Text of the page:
In such an event, the Greek economy would be thrown into chaos as the government imposed heavy capital controls, rushed to reintroduce the drachma and tried to placate angry citizens and businesses whose savings suddenly plummeted in value.
Finance officials are hopeful that they could contain the fallout and keep borrowing costs for bigger countries such as Spain from rising to unsustainable levels.
But even if they succeeded, the damage to the euro’s credibility as a safe currency — and to the EU’s cherished ideal of “ever closer union” on a continent torn apart by two world wars — could be irreparable.
“The objective of the euro was to deepen economic integration between member states, foster a closer common polity and European identity,” said Simon Tilford, deputy director of the Center for European Reform in London. “It has not done any of those things. It has actually undermined all those things. Forcing Greece out will only exacerbate that damage.”
European leaders are eager to avoid a potential doomsday scenario. President Obama has also weighed in: The White House said the president and German Chancellor Angela Merkel agreed in a phone call Sunday that “it was critically important to make every effort to return to a path that will allow Greece to resume reforms and growth within the Eurozone.”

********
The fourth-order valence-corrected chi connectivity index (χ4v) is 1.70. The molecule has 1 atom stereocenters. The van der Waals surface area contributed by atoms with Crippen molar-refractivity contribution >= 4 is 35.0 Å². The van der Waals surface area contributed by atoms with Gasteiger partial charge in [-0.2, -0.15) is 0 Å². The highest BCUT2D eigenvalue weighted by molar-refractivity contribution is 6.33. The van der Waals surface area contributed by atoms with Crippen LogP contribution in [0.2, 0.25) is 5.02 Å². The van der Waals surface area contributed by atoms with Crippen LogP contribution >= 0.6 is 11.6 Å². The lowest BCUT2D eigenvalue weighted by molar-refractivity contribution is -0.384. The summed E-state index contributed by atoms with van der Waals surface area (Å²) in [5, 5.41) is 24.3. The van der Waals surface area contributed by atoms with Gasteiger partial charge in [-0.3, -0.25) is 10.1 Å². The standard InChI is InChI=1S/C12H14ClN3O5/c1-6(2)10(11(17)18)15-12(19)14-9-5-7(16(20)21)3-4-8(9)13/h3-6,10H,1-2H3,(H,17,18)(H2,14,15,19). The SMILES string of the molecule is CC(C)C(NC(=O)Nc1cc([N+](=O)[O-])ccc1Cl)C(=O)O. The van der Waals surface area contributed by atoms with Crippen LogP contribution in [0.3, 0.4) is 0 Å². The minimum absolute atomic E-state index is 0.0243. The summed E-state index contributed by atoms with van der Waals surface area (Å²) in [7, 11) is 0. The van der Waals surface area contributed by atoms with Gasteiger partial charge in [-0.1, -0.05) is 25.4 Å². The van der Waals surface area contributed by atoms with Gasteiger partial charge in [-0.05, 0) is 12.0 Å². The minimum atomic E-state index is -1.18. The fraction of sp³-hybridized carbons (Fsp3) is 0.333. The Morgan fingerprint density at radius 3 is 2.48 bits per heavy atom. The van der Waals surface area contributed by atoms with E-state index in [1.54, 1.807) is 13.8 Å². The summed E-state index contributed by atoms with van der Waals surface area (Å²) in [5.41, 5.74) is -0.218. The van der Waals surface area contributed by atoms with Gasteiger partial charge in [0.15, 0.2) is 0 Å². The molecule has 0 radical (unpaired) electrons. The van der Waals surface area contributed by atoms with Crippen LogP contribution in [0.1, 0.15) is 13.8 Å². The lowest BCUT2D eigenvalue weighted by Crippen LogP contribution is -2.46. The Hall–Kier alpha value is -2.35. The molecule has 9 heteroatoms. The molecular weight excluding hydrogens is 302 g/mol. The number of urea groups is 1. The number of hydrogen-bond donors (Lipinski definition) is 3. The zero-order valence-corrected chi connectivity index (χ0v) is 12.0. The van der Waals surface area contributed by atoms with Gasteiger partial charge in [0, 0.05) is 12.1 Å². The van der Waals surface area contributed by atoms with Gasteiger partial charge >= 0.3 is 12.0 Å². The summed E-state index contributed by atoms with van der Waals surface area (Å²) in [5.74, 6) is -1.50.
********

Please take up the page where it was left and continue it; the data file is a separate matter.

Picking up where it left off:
But European officials have also expressed exasperation with Tsipras’ government, which abruptly walked out of bailout talks in Brussels on Friday. The two sides have been unable to agree on what Greece must do to raise revenue and cut spending if it wants to continue receiving aid from international lenders.
Tsipras stunned his Eurozone partners by announcing Saturday that he would put their bailout proposals to a public referendum next weekend. Moreover, he and his left-wing Syriza party plan to urge voters to reject those proposals, denouncing them as a recipe for more hardship, especially for the poor and elderly, in an economy decimated by years of forced austerity.
Athens has proposed higher taxes on the wealthy and big corporations instead, but creditors worry that that would hamper growth.